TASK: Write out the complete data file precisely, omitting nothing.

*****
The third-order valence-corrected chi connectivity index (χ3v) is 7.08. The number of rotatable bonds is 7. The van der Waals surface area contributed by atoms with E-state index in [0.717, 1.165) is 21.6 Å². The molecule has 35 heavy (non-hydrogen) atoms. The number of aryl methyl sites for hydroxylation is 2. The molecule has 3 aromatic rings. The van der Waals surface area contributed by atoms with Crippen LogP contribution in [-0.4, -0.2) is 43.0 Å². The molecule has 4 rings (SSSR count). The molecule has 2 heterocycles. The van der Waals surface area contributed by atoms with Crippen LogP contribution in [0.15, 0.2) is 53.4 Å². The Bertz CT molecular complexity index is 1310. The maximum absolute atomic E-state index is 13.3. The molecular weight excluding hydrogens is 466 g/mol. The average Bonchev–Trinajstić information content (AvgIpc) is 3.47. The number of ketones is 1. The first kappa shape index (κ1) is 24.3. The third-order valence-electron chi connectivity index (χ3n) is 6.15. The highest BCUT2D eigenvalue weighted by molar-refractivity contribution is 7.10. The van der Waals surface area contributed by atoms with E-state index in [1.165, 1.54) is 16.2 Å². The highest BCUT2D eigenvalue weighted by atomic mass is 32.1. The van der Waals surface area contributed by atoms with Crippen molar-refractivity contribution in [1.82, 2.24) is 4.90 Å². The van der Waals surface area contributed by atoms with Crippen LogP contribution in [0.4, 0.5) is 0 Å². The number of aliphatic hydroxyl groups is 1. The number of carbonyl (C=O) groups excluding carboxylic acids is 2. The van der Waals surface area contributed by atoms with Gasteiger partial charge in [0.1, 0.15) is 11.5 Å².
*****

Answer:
The third-order valence-corrected chi connectivity index (χ3v) is 7.08. The number of rotatable bonds is 7. The van der Waals surface area contributed by atoms with E-state index in [0.717, 1.165) is 21.6 Å². The molecule has 35 heavy (non-hydrogen) atoms. The number of aryl methyl sites for hydroxylation is 2. The molecule has 3 aromatic rings. The van der Waals surface area contributed by atoms with Crippen LogP contribution in [-0.4, -0.2) is 43.0 Å². The molecule has 4 rings (SSSR count). The molecule has 2 heterocycles. The van der Waals surface area contributed by atoms with Crippen LogP contribution in [0.15, 0.2) is 53.4 Å². The Bertz CT molecular complexity index is 1310. The maximum absolute atomic E-state index is 13.3. The molecular weight excluding hydrogens is 466 g/mol. The average Bonchev–Trinajstić information content (AvgIpc) is 3.47. The number of ketones is 1. The first kappa shape index (κ1) is 24.3. The third-order valence-electron chi connectivity index (χ3n) is 6.15. The highest BCUT2D eigenvalue weighted by molar-refractivity contribution is 7.10. The van der Waals surface area contributed by atoms with E-state index in [1.165, 1.54) is 16.2 Å². The highest BCUT2D eigenvalue weighted by atomic mass is 32.1. The van der Waals surface area contributed by atoms with Crippen molar-refractivity contribution in [1.82, 2.24) is 4.90 Å². The van der Waals surface area contributed by atoms with Crippen LogP contribution in [0.4, 0.5) is 0 Å². The number of aliphatic hydroxyl groups is 1. The number of carbonyl (C=O) groups excluding carboxylic acids is 2. The van der Waals surface area contributed by atoms with Gasteiger partial charge in [0.1, 0.15) is 11.5 Å².